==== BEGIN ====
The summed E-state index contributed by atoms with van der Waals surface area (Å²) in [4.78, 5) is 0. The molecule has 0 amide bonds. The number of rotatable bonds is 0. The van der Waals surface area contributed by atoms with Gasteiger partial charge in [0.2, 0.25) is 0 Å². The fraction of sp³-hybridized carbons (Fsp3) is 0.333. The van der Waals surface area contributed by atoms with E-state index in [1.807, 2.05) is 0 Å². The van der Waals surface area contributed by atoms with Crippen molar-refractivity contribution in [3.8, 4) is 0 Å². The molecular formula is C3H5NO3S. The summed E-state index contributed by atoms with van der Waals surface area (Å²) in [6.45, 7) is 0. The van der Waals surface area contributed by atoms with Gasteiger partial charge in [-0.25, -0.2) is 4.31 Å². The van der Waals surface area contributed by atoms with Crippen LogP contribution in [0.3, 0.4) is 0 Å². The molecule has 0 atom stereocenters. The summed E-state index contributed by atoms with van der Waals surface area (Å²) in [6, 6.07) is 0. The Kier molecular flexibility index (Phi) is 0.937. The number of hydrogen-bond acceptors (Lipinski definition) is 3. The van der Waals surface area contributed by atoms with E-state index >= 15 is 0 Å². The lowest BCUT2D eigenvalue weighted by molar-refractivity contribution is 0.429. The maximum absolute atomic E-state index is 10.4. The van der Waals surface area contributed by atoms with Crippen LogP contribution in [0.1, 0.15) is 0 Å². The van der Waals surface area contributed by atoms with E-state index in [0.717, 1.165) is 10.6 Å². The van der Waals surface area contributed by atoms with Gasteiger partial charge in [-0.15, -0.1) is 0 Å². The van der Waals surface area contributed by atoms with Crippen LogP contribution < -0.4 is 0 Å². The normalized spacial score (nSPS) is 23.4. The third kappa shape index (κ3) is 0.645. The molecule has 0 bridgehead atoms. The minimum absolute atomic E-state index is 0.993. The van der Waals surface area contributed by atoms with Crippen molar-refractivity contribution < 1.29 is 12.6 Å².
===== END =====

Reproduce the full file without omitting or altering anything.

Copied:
The summed E-state index contributed by atoms with van der Waals surface area (Å²) in [4.78, 5) is 0. The molecule has 0 amide bonds. The number of rotatable bonds is 0. The van der Waals surface area contributed by atoms with Gasteiger partial charge in [0.2, 0.25) is 0 Å². The fraction of sp³-hybridized carbons (Fsp3) is 0.333. The van der Waals surface area contributed by atoms with E-state index in [1.807, 2.05) is 0 Å². The van der Waals surface area contributed by atoms with Crippen molar-refractivity contribution in [3.8, 4) is 0 Å². The molecular formula is C3H5NO3S. The summed E-state index contributed by atoms with van der Waals surface area (Å²) in [6.45, 7) is 0. The van der Waals surface area contributed by atoms with Gasteiger partial charge in [-0.25, -0.2) is 4.31 Å². The van der Waals surface area contributed by atoms with Crippen LogP contribution in [0.3, 0.4) is 0 Å². The molecule has 0 atom stereocenters. The summed E-state index contributed by atoms with van der Waals surface area (Å²) in [6, 6.07) is 0. The Kier molecular flexibility index (Phi) is 0.937. The number of hydrogen-bond acceptors (Lipinski definition) is 3. The van der Waals surface area contributed by atoms with E-state index >= 15 is 0 Å². The lowest BCUT2D eigenvalue weighted by molar-refractivity contribution is 0.429. The maximum absolute atomic E-state index is 10.4. The van der Waals surface area contributed by atoms with Crippen LogP contribution in [0.1, 0.15) is 0 Å². The van der Waals surface area contributed by atoms with E-state index in [0.717, 1.165) is 10.6 Å². The van der Waals surface area contributed by atoms with Gasteiger partial charge in [-0.15, -0.1) is 0 Å². The van der Waals surface area contributed by atoms with Crippen LogP contribution < -0.4 is 0 Å². The normalized spacial score (nSPS) is 23.4. The third kappa shape index (κ3) is 0.645. The molecule has 0 bridgehead atoms. The minimum absolute atomic E-state index is 0.993. The van der Waals surface area contributed by atoms with Crippen molar-refractivity contribution < 1.29 is 12.6 Å².